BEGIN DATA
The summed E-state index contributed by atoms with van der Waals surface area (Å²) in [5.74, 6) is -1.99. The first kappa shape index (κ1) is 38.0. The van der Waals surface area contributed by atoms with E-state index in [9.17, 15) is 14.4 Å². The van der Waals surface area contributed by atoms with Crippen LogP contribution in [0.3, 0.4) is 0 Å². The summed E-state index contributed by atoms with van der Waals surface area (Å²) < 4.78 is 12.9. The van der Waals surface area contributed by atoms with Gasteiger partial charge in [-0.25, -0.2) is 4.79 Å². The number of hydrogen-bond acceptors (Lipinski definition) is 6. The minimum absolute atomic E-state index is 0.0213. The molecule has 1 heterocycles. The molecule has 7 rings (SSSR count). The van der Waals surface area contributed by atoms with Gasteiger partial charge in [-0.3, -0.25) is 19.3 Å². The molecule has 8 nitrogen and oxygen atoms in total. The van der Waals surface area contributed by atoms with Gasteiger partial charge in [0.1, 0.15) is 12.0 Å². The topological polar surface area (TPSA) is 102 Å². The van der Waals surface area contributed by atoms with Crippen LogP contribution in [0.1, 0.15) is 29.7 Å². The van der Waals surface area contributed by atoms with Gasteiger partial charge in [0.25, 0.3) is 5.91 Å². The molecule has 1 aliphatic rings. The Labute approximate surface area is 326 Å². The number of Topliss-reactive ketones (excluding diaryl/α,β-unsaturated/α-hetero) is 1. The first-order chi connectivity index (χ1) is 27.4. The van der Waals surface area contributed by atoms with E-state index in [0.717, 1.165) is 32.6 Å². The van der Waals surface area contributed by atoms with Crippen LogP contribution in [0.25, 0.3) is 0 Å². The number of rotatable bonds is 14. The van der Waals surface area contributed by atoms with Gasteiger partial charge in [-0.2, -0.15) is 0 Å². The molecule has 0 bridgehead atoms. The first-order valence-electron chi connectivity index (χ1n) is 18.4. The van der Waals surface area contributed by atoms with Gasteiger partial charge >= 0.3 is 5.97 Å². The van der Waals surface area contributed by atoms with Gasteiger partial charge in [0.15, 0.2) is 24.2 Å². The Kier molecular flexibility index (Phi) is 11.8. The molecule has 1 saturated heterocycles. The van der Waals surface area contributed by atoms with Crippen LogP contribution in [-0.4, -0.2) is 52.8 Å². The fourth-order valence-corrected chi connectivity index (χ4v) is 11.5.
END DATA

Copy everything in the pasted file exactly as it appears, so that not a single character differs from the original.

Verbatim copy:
The summed E-state index contributed by atoms with van der Waals surface area (Å²) in [5.74, 6) is -1.99. The first kappa shape index (κ1) is 38.0. The van der Waals surface area contributed by atoms with E-state index in [9.17, 15) is 14.4 Å². The van der Waals surface area contributed by atoms with Crippen LogP contribution in [0.3, 0.4) is 0 Å². The summed E-state index contributed by atoms with van der Waals surface area (Å²) < 4.78 is 12.9. The van der Waals surface area contributed by atoms with Gasteiger partial charge in [-0.25, -0.2) is 4.79 Å². The number of hydrogen-bond acceptors (Lipinski definition) is 6. The minimum absolute atomic E-state index is 0.0213. The molecule has 1 heterocycles. The molecule has 7 rings (SSSR count). The van der Waals surface area contributed by atoms with Gasteiger partial charge in [-0.3, -0.25) is 19.3 Å². The molecule has 8 nitrogen and oxygen atoms in total. The van der Waals surface area contributed by atoms with Gasteiger partial charge in [0.1, 0.15) is 12.0 Å². The topological polar surface area (TPSA) is 102 Å². The van der Waals surface area contributed by atoms with Crippen LogP contribution in [0.1, 0.15) is 29.7 Å². The van der Waals surface area contributed by atoms with Gasteiger partial charge in [0.25, 0.3) is 5.91 Å². The molecule has 1 aliphatic rings. The Labute approximate surface area is 326 Å². The number of Topliss-reactive ketones (excluding diaryl/α,β-unsaturated/α-hetero) is 1. The first-order chi connectivity index (χ1) is 27.4. The van der Waals surface area contributed by atoms with E-state index in [0.717, 1.165) is 32.6 Å². The van der Waals surface area contributed by atoms with Crippen LogP contribution in [0.25, 0.3) is 0 Å². The number of rotatable bonds is 14. The van der Waals surface area contributed by atoms with Gasteiger partial charge in [-0.2, -0.15) is 0 Å². The molecule has 0 bridgehead atoms. The first-order valence-electron chi connectivity index (χ1n) is 18.4. The van der Waals surface area contributed by atoms with Gasteiger partial charge >= 0.3 is 5.97 Å². The van der Waals surface area contributed by atoms with Gasteiger partial charge in [0.15, 0.2) is 24.2 Å². The Kier molecular flexibility index (Phi) is 11.8. The molecule has 1 saturated heterocycles. The van der Waals surface area contributed by atoms with Crippen LogP contribution in [-0.4, -0.2) is 52.8 Å². The fourth-order valence-corrected chi connectivity index (χ4v) is 11.5.